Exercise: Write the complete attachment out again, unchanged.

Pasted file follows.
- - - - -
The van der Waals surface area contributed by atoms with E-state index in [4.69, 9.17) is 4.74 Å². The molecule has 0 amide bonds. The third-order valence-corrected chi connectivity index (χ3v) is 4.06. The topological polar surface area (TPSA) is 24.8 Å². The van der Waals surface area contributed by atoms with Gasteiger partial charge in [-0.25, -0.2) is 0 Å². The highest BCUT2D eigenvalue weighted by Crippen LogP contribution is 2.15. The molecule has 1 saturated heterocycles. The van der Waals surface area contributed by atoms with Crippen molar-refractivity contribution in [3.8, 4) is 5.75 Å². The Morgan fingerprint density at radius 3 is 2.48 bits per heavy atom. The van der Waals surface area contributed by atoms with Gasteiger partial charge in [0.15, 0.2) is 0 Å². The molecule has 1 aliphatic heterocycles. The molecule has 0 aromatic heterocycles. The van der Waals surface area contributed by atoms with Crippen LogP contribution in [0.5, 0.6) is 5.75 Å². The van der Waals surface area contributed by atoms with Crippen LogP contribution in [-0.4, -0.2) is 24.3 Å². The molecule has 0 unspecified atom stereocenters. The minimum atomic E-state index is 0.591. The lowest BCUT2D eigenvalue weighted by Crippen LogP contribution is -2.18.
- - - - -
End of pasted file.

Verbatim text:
The van der Waals surface area contributed by atoms with E-state index in [4.69, 9.17) is 4.74 Å². The molecule has 0 amide bonds. The third-order valence-corrected chi connectivity index (χ3v) is 4.06. The topological polar surface area (TPSA) is 24.8 Å². The van der Waals surface area contributed by atoms with Gasteiger partial charge in [-0.25, -0.2) is 0 Å². The highest BCUT2D eigenvalue weighted by Crippen LogP contribution is 2.15. The molecule has 1 saturated heterocycles. The van der Waals surface area contributed by atoms with Crippen molar-refractivity contribution in [3.8, 4) is 5.75 Å². The Morgan fingerprint density at radius 3 is 2.48 bits per heavy atom. The van der Waals surface area contributed by atoms with Gasteiger partial charge in [0.15, 0.2) is 0 Å². The molecule has 1 aliphatic heterocycles. The molecule has 0 aromatic heterocycles. The van der Waals surface area contributed by atoms with Crippen LogP contribution in [0.5, 0.6) is 5.75 Å². The van der Waals surface area contributed by atoms with Crippen LogP contribution in [-0.4, -0.2) is 24.3 Å². The molecule has 0 unspecified atom stereocenters. The minimum atomic E-state index is 0.591. The lowest BCUT2D eigenvalue weighted by Crippen LogP contribution is -2.18.